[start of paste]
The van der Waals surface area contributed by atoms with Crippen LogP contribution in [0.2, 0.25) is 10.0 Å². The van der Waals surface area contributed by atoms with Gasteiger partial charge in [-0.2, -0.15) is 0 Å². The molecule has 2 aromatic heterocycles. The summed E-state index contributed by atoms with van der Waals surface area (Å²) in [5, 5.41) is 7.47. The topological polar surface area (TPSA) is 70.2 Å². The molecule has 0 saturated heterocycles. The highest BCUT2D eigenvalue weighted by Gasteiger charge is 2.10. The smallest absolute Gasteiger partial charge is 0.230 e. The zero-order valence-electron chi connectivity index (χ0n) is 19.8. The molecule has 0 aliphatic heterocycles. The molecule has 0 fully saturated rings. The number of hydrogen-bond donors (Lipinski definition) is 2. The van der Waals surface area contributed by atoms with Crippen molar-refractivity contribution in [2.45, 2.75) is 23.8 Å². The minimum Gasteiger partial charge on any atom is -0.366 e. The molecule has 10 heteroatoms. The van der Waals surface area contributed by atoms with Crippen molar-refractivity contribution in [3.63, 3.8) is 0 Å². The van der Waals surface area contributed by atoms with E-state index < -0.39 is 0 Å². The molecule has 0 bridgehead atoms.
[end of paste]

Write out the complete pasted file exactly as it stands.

The van der Waals surface area contributed by atoms with Crippen LogP contribution in [0.2, 0.25) is 10.0 Å². The van der Waals surface area contributed by atoms with Gasteiger partial charge in [-0.2, -0.15) is 0 Å². The molecule has 2 aromatic heterocycles. The summed E-state index contributed by atoms with van der Waals surface area (Å²) in [5, 5.41) is 7.47. The topological polar surface area (TPSA) is 70.2 Å². The molecule has 0 saturated heterocycles. The highest BCUT2D eigenvalue weighted by Gasteiger charge is 2.10. The smallest absolute Gasteiger partial charge is 0.230 e. The zero-order valence-electron chi connectivity index (χ0n) is 19.8. The molecule has 0 aliphatic heterocycles. The molecule has 0 fully saturated rings. The number of hydrogen-bond donors (Lipinski definition) is 2. The van der Waals surface area contributed by atoms with Crippen molar-refractivity contribution in [2.45, 2.75) is 23.8 Å². The minimum Gasteiger partial charge on any atom is -0.366 e. The molecule has 10 heteroatoms. The van der Waals surface area contributed by atoms with Crippen molar-refractivity contribution in [3.63, 3.8) is 0 Å². The van der Waals surface area contributed by atoms with E-state index < -0.39 is 0 Å². The molecule has 0 bridgehead atoms.